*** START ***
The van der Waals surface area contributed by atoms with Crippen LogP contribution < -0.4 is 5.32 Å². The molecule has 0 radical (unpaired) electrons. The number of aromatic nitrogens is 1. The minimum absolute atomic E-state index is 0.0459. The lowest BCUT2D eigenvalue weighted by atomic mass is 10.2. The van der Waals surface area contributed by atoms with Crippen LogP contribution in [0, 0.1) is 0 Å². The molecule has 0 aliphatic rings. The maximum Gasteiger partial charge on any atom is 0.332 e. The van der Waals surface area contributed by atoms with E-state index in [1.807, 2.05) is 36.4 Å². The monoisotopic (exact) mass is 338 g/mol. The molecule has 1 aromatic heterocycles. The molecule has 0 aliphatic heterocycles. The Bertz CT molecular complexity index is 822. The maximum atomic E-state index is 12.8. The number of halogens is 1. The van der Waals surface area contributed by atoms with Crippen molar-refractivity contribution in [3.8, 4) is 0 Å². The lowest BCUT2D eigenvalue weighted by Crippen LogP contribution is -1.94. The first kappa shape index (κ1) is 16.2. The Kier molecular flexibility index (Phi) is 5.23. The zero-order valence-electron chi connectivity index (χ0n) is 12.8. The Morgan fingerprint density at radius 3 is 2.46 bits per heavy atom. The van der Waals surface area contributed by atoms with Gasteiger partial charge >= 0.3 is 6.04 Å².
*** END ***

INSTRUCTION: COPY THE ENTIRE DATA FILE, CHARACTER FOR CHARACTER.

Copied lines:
The van der Waals surface area contributed by atoms with Crippen LogP contribution < -0.4 is 5.32 Å². The molecule has 0 radical (unpaired) electrons. The number of aromatic nitrogens is 1. The minimum absolute atomic E-state index is 0.0459. The lowest BCUT2D eigenvalue weighted by atomic mass is 10.2. The van der Waals surface area contributed by atoms with Crippen LogP contribution in [0, 0.1) is 0 Å². The molecule has 0 aliphatic rings. The maximum Gasteiger partial charge on any atom is 0.332 e. The van der Waals surface area contributed by atoms with E-state index in [1.807, 2.05) is 36.4 Å². The monoisotopic (exact) mass is 338 g/mol. The molecule has 1 aromatic heterocycles. The molecule has 0 aliphatic heterocycles. The Bertz CT molecular complexity index is 822. The maximum atomic E-state index is 12.8. The number of halogens is 1. The van der Waals surface area contributed by atoms with Crippen molar-refractivity contribution in [3.8, 4) is 0 Å². The lowest BCUT2D eigenvalue weighted by Crippen LogP contribution is -1.94. The first kappa shape index (κ1) is 16.2. The Kier molecular flexibility index (Phi) is 5.23. The zero-order valence-electron chi connectivity index (χ0n) is 12.8. The Morgan fingerprint density at radius 3 is 2.46 bits per heavy atom. The van der Waals surface area contributed by atoms with Gasteiger partial charge >= 0.3 is 6.04 Å².